The Bible tells us that this is what God wants for us as brothers and sisters in Christ, too. Romans 14 teaches us that believers come in all different shapes and sizes, but regardless of how they choose to live their lives, as long as they are doing it for the glory of God, they are not doing it wrong. They are followers of Jesus and beloved by Him, and they are called to live at peace with one another. There will never be a Jesus follower with whom we completely agree about every matter in scripture—to say nothing of sports, the proper way to load a dishwasher, or politics. But by virtue of the fact that we and all of our brothers and sisters in Christ have decided to follow Jesus, we have a “shared DNA” as children of God.
Does one of your brothers or sisters in Christ fundamentally disagree with you about something important? That’s okay: let God be the parent. As far as it depends on you, live in peace with one another (Romans 12:18). God, through Scripture, has given us something really special: the knowledge that despite our differences, we belong to each other.
I’m going to take a cue from Jesus and tell you a parable: Once, there was a teacher who loved pouring knowledge into her students.There were no tests, no grades, nothing to pass – the students just learned because they loved being taught, and there was complete order and delight in the process. One day, her students – all of them – decided that they would like to be tested in order to pass her class. She was disappointed because class had been so good when everyone just learned for the love of learning, but they were adamant, so she created the test for them. It was all or nothing. In order to pass the class, they would now have to answer every single question correctly. They couldn’t miss even a single one, or they would fail. They tried really hard, but as soon as they got a question right over here, they would miss a different one over there. One by one, they looked over the whole test and suddenly realized: It’s hopeless. There was no way for them to get all of the answers right; they could never pass. Sure, they could do okay. Maybe they could even get an 80%, but then that was still failing in this all-or-nothing system.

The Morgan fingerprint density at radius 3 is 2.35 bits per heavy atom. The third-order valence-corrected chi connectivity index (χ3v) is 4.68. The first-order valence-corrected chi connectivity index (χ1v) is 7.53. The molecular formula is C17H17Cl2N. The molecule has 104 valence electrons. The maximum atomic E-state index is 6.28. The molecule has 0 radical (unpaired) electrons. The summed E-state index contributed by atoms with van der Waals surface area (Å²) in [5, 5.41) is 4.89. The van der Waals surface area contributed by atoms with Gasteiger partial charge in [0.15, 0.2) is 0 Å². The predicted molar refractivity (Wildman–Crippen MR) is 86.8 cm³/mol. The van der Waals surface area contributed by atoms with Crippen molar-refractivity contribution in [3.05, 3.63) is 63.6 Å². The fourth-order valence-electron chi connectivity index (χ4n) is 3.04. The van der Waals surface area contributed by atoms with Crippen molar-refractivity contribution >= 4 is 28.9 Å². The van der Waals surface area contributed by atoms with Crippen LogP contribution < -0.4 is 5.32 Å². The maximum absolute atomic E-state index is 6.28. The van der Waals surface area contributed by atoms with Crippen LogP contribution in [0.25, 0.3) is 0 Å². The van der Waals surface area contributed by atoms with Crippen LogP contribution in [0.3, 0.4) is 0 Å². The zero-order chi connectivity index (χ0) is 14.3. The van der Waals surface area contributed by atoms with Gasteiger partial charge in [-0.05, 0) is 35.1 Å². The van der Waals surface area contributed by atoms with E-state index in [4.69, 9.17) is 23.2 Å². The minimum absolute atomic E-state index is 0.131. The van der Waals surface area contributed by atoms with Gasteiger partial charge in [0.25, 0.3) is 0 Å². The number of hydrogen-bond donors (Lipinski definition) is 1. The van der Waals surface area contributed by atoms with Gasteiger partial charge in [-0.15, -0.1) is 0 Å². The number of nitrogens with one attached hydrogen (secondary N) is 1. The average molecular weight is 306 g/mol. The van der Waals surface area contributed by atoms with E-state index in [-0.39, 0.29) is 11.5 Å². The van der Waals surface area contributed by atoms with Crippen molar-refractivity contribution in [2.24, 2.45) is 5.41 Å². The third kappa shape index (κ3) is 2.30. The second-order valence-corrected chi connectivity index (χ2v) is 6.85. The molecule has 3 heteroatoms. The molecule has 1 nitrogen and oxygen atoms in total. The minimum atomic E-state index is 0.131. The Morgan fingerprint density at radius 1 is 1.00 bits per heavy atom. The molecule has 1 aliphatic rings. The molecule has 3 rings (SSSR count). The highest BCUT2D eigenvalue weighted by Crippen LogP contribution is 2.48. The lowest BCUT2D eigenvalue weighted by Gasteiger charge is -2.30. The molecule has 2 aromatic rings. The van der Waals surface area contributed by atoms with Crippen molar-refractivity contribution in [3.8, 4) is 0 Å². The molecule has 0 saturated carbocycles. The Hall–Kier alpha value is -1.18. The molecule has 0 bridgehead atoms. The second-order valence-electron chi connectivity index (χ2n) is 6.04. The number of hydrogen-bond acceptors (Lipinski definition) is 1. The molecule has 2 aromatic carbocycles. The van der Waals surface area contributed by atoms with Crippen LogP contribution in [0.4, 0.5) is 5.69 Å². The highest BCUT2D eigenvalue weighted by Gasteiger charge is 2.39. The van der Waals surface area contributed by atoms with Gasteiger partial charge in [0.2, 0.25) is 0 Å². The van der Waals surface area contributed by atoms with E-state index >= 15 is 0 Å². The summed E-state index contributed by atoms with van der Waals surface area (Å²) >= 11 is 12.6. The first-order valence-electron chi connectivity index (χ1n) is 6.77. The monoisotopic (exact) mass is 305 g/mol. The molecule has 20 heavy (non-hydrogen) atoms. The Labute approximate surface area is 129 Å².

In the middle of their anxiety, in walked the teacher. Filled with compassion, she said, “Hey – I didn’t design this course to see you fail. I know you wanted the test, but I’m going to give you another option: you can either continue taking the test with the ongoing requirement to answer every question correctly…or…you can give your test to me and I’ll take the whole test for you. I’ll correct the answers you’ve already gotten wrong, and I’ll answer every subsequent question correctly, too. I will get a 100%, and that grade will transfer to you. You are doing your best, but there are things on this test you just aren’t going to get right. It is my deepest desire for you to pass this test so that you can engage in learning and growing again, without having to worry about getting everything right, but the choice is up to you.”